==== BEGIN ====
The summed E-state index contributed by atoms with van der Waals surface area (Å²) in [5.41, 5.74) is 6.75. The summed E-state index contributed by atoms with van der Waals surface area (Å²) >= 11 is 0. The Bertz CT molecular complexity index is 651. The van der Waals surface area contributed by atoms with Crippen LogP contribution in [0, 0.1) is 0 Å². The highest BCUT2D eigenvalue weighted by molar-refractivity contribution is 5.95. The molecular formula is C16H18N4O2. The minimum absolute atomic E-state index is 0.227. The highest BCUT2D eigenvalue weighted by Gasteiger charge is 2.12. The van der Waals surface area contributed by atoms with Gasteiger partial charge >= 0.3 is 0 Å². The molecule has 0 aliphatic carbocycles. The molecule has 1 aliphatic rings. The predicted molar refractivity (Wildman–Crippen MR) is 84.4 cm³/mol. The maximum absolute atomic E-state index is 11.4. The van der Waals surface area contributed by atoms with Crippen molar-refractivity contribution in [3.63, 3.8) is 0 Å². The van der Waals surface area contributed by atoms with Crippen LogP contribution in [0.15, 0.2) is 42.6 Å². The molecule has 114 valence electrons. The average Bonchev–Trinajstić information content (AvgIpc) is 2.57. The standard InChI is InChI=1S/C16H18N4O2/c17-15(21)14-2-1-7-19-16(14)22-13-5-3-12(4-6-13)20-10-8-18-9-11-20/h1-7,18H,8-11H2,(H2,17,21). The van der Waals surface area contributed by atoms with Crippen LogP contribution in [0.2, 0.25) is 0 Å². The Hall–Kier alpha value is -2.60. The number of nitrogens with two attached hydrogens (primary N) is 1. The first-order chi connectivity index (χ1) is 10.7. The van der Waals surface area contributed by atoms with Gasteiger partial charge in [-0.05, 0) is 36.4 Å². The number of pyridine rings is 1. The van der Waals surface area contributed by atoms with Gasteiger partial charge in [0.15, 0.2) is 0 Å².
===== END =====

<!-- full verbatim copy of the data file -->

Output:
The summed E-state index contributed by atoms with van der Waals surface area (Å²) in [5.41, 5.74) is 6.75. The summed E-state index contributed by atoms with van der Waals surface area (Å²) >= 11 is 0. The Bertz CT molecular complexity index is 651. The van der Waals surface area contributed by atoms with Crippen LogP contribution in [0, 0.1) is 0 Å². The highest BCUT2D eigenvalue weighted by molar-refractivity contribution is 5.95. The molecular formula is C16H18N4O2. The minimum absolute atomic E-state index is 0.227. The highest BCUT2D eigenvalue weighted by Gasteiger charge is 2.12. The van der Waals surface area contributed by atoms with Gasteiger partial charge >= 0.3 is 0 Å². The molecule has 0 aliphatic carbocycles. The molecule has 1 aliphatic rings. The predicted molar refractivity (Wildman–Crippen MR) is 84.4 cm³/mol. The maximum absolute atomic E-state index is 11.4. The van der Waals surface area contributed by atoms with Crippen molar-refractivity contribution in [3.63, 3.8) is 0 Å². The van der Waals surface area contributed by atoms with Crippen LogP contribution in [0.15, 0.2) is 42.6 Å². The molecule has 114 valence electrons. The average Bonchev–Trinajstić information content (AvgIpc) is 2.57. The standard InChI is InChI=1S/C16H18N4O2/c17-15(21)14-2-1-7-19-16(14)22-13-5-3-12(4-6-13)20-10-8-18-9-11-20/h1-7,18H,8-11H2,(H2,17,21). The van der Waals surface area contributed by atoms with Crippen LogP contribution in [0.2, 0.25) is 0 Å². The Hall–Kier alpha value is -2.60. The number of nitrogens with two attached hydrogens (primary N) is 1. The first-order chi connectivity index (χ1) is 10.7. The van der Waals surface area contributed by atoms with Gasteiger partial charge in [-0.05, 0) is 36.4 Å². The number of pyridine rings is 1. The van der Waals surface area contributed by atoms with Gasteiger partial charge in [0.15, 0.2) is 0 Å².